Scheduling changes have pushed back the sentencing dates of two former Carroll countians who have pleaded guilty to federal charges in high-profile cases.
Former Carroll County Teacher of the Year Kenneth Fischer was originally set to be sentenced Monday and former Taneytown Police Chief William Tyler was to be sentenced next month, with hearings take place in the U.S. District Court of Maryland, but both have been delayed.
Fischer, the former Carroll County Public Schools principal and teacher, pleaded guilty to producing child pornography on Dec. 18. On that day, the judge scheduled Fischer’s sentencing hearing for May 20.
But sentencing is now scheduled to take place June 20 at 3 p.m before Judge Richard D. Bennett, exactly a month past the previous date.
Under the plea agreement, he will be sentenced to a minimum of 15 years, with a maximum sentence of 25 years. He will be required to register as a sex offender. Fischer remains in custody awaiting the sentencing.
Bennett signed the order for the rescheduling on March 12, according to electronic court records.
Fischer’s attorney, Michael Montemarano, had not responded to a call for comment as of 3 p.m. Monday.
Fischer pleaded guilty in federal court to one count of producing child pornography, stemming from November 2014.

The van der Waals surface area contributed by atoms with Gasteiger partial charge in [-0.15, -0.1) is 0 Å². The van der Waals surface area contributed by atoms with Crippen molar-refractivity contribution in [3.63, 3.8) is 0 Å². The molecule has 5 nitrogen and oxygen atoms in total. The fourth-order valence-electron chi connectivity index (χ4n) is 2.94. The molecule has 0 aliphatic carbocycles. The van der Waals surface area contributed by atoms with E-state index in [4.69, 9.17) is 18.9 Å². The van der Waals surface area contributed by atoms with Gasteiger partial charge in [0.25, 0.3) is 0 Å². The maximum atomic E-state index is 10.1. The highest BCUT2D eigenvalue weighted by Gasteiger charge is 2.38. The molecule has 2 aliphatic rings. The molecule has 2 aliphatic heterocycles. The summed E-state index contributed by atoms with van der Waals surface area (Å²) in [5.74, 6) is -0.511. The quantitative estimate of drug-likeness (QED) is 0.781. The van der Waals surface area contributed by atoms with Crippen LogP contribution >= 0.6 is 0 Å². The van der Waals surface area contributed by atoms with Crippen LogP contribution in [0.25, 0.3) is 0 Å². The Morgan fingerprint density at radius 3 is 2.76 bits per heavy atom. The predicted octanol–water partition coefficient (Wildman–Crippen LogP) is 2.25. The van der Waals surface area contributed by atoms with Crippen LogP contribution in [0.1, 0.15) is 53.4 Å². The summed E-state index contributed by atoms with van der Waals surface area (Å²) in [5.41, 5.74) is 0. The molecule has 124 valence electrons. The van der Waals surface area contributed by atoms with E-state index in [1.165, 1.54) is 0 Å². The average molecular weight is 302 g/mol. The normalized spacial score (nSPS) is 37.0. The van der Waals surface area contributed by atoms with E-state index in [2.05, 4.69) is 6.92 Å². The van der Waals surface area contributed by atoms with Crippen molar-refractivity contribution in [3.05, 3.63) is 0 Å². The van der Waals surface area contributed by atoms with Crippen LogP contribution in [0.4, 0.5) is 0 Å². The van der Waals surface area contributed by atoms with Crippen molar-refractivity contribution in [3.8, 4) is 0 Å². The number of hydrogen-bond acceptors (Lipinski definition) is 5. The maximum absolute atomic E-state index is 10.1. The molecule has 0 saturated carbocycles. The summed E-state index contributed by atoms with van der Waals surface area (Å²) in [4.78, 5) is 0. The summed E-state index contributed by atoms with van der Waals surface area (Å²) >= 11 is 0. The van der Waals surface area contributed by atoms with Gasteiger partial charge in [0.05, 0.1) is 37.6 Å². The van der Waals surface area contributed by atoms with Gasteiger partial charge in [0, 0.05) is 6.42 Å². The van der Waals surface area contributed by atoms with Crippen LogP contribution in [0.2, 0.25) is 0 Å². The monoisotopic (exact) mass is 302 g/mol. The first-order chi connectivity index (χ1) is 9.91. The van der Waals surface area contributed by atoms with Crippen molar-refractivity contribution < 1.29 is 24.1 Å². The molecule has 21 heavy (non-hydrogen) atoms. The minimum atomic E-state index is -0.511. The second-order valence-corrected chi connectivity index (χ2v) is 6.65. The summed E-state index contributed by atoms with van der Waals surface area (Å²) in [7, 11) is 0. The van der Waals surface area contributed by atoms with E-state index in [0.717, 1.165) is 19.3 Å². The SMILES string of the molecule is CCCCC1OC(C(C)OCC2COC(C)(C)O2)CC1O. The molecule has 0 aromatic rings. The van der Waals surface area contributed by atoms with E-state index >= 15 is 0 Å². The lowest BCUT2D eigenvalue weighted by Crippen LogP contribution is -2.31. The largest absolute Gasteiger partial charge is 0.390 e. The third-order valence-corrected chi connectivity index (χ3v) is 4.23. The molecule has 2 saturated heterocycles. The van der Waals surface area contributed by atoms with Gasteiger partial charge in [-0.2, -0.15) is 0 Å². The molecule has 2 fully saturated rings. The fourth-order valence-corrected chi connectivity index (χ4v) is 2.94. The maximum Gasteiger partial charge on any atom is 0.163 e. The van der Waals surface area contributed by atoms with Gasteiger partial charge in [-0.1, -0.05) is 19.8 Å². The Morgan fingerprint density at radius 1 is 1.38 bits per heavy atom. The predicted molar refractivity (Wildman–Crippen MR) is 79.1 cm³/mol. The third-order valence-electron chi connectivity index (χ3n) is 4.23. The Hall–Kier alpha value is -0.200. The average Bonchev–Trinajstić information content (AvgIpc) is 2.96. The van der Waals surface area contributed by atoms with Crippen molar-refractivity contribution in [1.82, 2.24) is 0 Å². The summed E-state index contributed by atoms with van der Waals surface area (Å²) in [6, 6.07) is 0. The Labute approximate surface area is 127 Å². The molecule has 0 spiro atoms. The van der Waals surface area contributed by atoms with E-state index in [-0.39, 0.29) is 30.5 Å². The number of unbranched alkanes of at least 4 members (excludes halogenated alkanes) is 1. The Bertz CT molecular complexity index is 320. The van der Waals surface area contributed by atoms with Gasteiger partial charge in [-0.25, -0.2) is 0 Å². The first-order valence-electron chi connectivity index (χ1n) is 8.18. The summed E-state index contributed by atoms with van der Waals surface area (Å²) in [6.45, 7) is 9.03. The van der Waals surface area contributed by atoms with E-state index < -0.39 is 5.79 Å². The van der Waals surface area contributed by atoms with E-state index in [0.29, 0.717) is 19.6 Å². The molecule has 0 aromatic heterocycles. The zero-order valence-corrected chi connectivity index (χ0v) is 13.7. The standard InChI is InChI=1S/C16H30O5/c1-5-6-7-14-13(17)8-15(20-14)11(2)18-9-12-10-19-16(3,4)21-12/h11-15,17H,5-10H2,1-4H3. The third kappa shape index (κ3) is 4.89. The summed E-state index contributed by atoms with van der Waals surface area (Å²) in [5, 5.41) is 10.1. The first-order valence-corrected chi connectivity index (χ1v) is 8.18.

According to the indictment, Fischer used social media apps to contact underage males and entice and direct them to film and photograph themselves engaging in explicit sexual conduct.
Fischer was first arrested in August 2017 after he communicated with an undercover agent posing as an underage minor and attempted to solicit sex.
Police then executed a search on his Westminster residence. Evidence from a seized cellphone revealed that Fischer had been communicating with minors since approximately November 2014 and continuing until the time of his arrest.
William Tyler, the former chief of the Taneytown Police Department, was previously scheduled to be sentenced in June.
According to electronic court records, U.S. District Judge Ellen L. Hollander signed an order on May 9 to push back the sentencing to Sept. 6, at 2 p.m. The defense counsel made the request.
Tyler’s attorney Robert Biddle had not returned a call for comment as of 3 p.m. Monday.
Tyler pleaded guilty to one count of unlawful transfer and possession of a machine gun. He entered his plea before Hollander on Feb. 12.
The former police chief is facing a maximum sentence of 10 years in federal prison. He was released on his own recognizance awaiting sentencing and reports regularly for pretrial supervision.
Tyler illegally possessed and transferred two .223 caliber, Ruger KAC556 model machine guns. The firearms were purchased for the Taneytown Police Department, and Tyler transferred them to the possession of himself and another Taneytown police officer who has not been charged.
Tyler did not attempt to report the transfers of machine guns or his possession of the machine gun to the National Firearms Act Branch, according to a statement of facts read at the plea hearing.
Federal agents located one of the firearms at his residence during a search and seizure. Tyler initially lied to federal agents and told them he had never fired the machine gun found at his residence and that he didn’t know it was an automatic rifle, according to the statement of facts, which was prepared by the U.S. Attorney’s Office.